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Giving and Receiving Feedback

Learn practical tips for giving and receiving feedback.
© Wellcome Connecting Science

In this article, you will learn useful tips on giving and receiving feedback

You will be in a position to review others’ work providing them with feedback, and receive feedback from other learners.

What Does It Mean To Provide Feedback?

  • Please be fair and balanced in your feedback and evaluate against the criteria given in the rubric. You are doing this to help each other improve your ideas further.
  • Bear in mind that not everyone has the same background on this course and that you might get to review work that is not of your background area. As the review criteria are more to do with the general principles of course design, please be considerate, focus on and try to provide constructive feedback related to the guidelines criteria given.
  • When writing your feedback to another learner:
  1. Please approach it in a serious manner (giving feedback can help others improve their work and receiving feedback can contribute to improvements of your own initial ideas and help you develop them further).
  2. Know exactly what the assignment is and stick to the given guidelines as criteria to compare against.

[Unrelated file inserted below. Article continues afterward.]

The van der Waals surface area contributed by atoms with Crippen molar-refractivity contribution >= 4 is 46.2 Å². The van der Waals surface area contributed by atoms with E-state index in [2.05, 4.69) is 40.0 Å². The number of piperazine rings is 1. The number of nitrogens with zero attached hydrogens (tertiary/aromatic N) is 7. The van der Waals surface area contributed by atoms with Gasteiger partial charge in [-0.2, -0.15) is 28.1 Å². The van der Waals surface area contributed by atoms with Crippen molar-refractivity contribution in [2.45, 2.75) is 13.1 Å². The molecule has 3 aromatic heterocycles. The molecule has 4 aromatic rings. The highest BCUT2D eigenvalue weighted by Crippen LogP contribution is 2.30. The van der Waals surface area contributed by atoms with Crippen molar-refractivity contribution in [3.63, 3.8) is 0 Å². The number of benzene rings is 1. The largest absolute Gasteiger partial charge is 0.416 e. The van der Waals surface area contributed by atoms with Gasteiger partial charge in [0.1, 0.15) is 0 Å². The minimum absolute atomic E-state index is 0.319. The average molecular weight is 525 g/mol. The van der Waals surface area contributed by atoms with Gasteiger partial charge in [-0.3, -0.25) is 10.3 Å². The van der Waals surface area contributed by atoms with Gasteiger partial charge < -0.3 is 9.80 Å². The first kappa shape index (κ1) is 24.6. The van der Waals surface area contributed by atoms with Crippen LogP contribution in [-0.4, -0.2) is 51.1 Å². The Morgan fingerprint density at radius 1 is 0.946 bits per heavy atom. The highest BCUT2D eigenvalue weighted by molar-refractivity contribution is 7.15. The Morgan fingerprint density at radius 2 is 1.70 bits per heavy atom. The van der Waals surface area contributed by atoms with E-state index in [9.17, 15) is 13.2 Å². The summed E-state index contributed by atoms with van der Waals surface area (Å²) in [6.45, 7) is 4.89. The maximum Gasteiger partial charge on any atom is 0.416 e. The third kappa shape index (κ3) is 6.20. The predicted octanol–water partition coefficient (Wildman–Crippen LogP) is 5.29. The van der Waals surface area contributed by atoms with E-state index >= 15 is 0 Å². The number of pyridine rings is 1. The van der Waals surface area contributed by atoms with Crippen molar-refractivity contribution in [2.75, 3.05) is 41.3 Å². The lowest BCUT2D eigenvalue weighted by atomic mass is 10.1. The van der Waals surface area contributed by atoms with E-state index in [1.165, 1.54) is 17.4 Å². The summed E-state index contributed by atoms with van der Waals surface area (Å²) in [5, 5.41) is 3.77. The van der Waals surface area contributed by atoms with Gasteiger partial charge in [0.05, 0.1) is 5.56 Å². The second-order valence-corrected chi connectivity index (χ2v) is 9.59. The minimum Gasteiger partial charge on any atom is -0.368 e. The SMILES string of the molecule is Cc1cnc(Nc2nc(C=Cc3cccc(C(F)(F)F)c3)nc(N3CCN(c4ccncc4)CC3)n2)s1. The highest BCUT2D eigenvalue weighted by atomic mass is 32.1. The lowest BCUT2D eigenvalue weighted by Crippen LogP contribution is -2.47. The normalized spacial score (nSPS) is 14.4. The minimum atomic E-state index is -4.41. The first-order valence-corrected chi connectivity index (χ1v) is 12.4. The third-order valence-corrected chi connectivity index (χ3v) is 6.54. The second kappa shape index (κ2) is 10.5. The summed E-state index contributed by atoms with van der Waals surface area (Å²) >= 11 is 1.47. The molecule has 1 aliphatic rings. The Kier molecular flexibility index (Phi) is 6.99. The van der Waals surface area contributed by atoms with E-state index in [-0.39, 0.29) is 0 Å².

3. Familiarising yourself with the piece of somebody else’s work first will lead to a more helpful review – so read the work you are reviewing more than once, before attempting the critique. Make sure you understand what the other person is talking about.
  4. Think about the style and constructive approach of your feedback
  5. Reflect on how and what you have written
  6. Ask yourself whether you would like to receive similar feedback, and whether it would be helpful?
  7. If not, update your feedback, and reflect on it once more, before sharing it with your fellow learner.
  8. Remember to critique the ideas, not the persons who wrote them.
  9. Do not correct grammar and spelling, as English is not everybody’s first language – concentrate on the ideas the other learner is trying to express/present.

Other tips:

  • Be honest but fair
  • Approach the work on its own terms as this is not an opportunity for you to express your own position on a topic or issue
  • Point to specific strengths as well as weaknesses of the work you are reviewing
  • Write your review clearly
  • For some learners, this is a first Peer Review assignment whilst for others, this is a familiar task – so please take that into consideration.

What Does It Mean To Receive Feedback?

Feedback can come in many different formats. Most often it comes from the authority figures, such as teachers or lecturers, in writing or in conversation. It is also very valuable to hear what other people, such as friends, peers, colleagues think.

When you receive your feedback, even if it feels like it is negative for you, use it as an opportunity to rethink your work by reflecting on how you can improve it. Do not take criticism personally, but if you do notice some personal notes in the feedback you receive, it is good to flag it with an FL moderator.

© Wellcome Connecting Science
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